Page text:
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Wind Power Could Cause Warming Effect, Study Suggests

While wind power undoubtedly beats fossil fuel-powered energy in environmental measures, large-scale wind power deployment could cause rising temperatures, a new study by Harvard researchers suggests.

While wind power reduces emissions, its climate impacts—if wind plants were to generate 100 percent of U.S. electricity demand—are not negligible, according to Harvard postdoctoral fellow and first author Lee Miller, and to David Keith, the Gordon McKay Professor of Applied Physics at the Harvard John A. Paulson School of Engineering and Applied Sciences (SEAS), and senior author of the paper.

The researchers modeled a scenario in which wind power were to provide all the present U.S. electricity demand and covered one-third of the continental U.S. with enough wind turbines to meet that demand. Using a standard weather-forecasting model, the researchers found that this scenario would warm the surface temperature of the continental U.S. by 0.24 degrees Celsius, with the largest changes occurring at night when surface temperatures would increase by up to 1.5 degrees. Wind turbines actively mix the atmosphere near the ground, which causes the warming.

According to the study, the warming effect is “small compared with projections of 21st century warming, approximately equivalent to the reduced warming achieved by decarbonizing global electricity generation, and large compared with the reduced warming achieved by decarbonizing US electricity with wind.”

“The direct climate impacts of wind power are instant, while the benefits of reduced emissions accumulate slowly,” Keith said, commenting on the study in The Harvard Gazette.

“If your perspective is the next 10 years, wind power actually has — in some respects — more climate impact than coal or gas. If your perspective is the next thousand years, then wind power has enormously less climatic impact than coal or gas,” Keith said.

The researcher noted that the study shouldn’t be viewed as a “fundamental critique of wind power,” but as a consideration to begin assessing strategic decisions about decarbonizing electricity generation.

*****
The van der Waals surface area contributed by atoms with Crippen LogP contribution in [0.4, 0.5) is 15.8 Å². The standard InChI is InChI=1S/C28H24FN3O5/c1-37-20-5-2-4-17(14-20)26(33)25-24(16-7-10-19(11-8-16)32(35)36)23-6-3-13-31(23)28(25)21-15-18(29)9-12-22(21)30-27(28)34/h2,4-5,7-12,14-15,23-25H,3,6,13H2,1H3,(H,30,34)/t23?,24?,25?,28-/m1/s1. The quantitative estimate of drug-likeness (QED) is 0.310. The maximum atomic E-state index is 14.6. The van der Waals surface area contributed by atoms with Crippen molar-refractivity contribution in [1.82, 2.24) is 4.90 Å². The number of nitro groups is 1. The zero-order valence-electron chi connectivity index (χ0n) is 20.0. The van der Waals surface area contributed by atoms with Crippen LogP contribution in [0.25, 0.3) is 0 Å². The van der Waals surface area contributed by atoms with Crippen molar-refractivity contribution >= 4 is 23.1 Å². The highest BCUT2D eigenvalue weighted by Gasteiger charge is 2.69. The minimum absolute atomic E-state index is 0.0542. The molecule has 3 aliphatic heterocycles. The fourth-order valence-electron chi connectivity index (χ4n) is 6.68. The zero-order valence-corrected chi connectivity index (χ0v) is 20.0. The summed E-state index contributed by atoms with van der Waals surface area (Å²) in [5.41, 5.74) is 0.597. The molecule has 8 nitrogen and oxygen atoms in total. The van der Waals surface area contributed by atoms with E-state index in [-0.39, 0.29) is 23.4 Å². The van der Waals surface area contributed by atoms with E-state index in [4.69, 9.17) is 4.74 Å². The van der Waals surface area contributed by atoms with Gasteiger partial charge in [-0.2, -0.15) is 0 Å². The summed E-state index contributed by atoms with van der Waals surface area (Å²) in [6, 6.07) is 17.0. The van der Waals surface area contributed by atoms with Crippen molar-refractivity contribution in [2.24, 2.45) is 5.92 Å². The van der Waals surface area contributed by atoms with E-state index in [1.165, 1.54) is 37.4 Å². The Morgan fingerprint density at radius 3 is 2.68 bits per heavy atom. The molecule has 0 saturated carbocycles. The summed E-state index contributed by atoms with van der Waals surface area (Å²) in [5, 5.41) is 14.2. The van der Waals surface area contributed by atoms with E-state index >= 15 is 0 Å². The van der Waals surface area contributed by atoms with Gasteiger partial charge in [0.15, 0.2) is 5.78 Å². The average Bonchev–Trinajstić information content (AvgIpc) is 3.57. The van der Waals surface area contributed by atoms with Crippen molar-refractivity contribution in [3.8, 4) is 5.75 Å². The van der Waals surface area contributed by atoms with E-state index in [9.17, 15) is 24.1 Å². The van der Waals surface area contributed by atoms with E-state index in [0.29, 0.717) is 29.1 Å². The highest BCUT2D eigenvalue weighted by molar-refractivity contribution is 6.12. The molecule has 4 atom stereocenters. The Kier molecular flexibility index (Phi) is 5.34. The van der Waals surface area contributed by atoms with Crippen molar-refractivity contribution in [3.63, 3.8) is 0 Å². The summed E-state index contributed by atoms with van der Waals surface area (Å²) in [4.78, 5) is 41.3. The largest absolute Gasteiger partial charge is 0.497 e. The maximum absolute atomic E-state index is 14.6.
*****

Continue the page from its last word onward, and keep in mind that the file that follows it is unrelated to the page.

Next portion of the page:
Keith told MIT Technology Review that he was sure that the paper would be misinterpreted and used by some to speak against more wind power.

Related: Big Oil Is Back On A Spending Spree

Stanford professor John Dabiri criticized the study and told MIT Technology Review that the modeling assumptions used are known for doing a poor job in predicting the flow in real-world wind farms.

According to the American Wind Energy Association (AWEA), wind power generated a record 6.3 percent of U.S. electricity in 2017. Currently, there are more than 54,000 wind turbines with a combined capacity of 90,004 MW operating in 41 states, Guam, and Puerto Rico.


The Department of Energy expects total U.S. wind capacity to be 404.25 GW across 48 states in 2050.

By Tsvetana Paraskova for Oilprice.com

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  • EHLipton on October 08 2018 said:
    Try this one on, after building my place 20+ yrs ago, I was present while my water well was drilled. At 80' we hit a full cavern of water, 35' later we regained full circulation again and hit red bed. Water was clear, cold, good tasting and at wide open valve seemed endless. Perfect,, right? Today kinda thick, slow to replenish in cavern and recently,,, warm to almost hot. Now I know what you think you know,, I was a contract plumber for 17 of a 27 year plumbing career. My pump is not operated by a pressure switch anymore, due to there burning of one set of two contact's ruining pumps. It NOW is done via the double throw breaker,, only. MANUALLY. So, it ain't the motor. But,, I do live in a very active oil laden and drilling area. As such, there have been many many holes drilled and,, FRACKED within hundreds of yards all around me. I live in,,, Midland county, Midland, Texas. Wanna discuss warming?
  • Craig Taylor on October 08 2018 said:
    Wind generally will not be a problem. But it should be noted that solar panels can already mitigate higher temperatures by allowing panels to provide some shading of agricultural plots during part of the day. Solar panels can actually increase agricultural output in hot climates.
  • Emmanuel Garcia on October 06 2018 said:
    I do not believe that, its not like other power plant like gas, coal where you insert impurities to the atmosphere, maybe it could somewhat slow the cycle of climate change but very minimal.
  • Douglas Houck on October 05 2018 said:
    from Business Insider:

    "The reason for this effect: Normally the air is more still at night, with cold air staying near the surface and warmer air resting a little higher. But turbines bring the warm air down and cool air up, making the ground a bit toastier. The effect is seen less during the day but is still there.

    Still, the effect from turbines is different from human-caused climate change. It mostly consists of warming, it’s local, and it’s temporary. When the turbines are still because the air is calm, there’s no warming."


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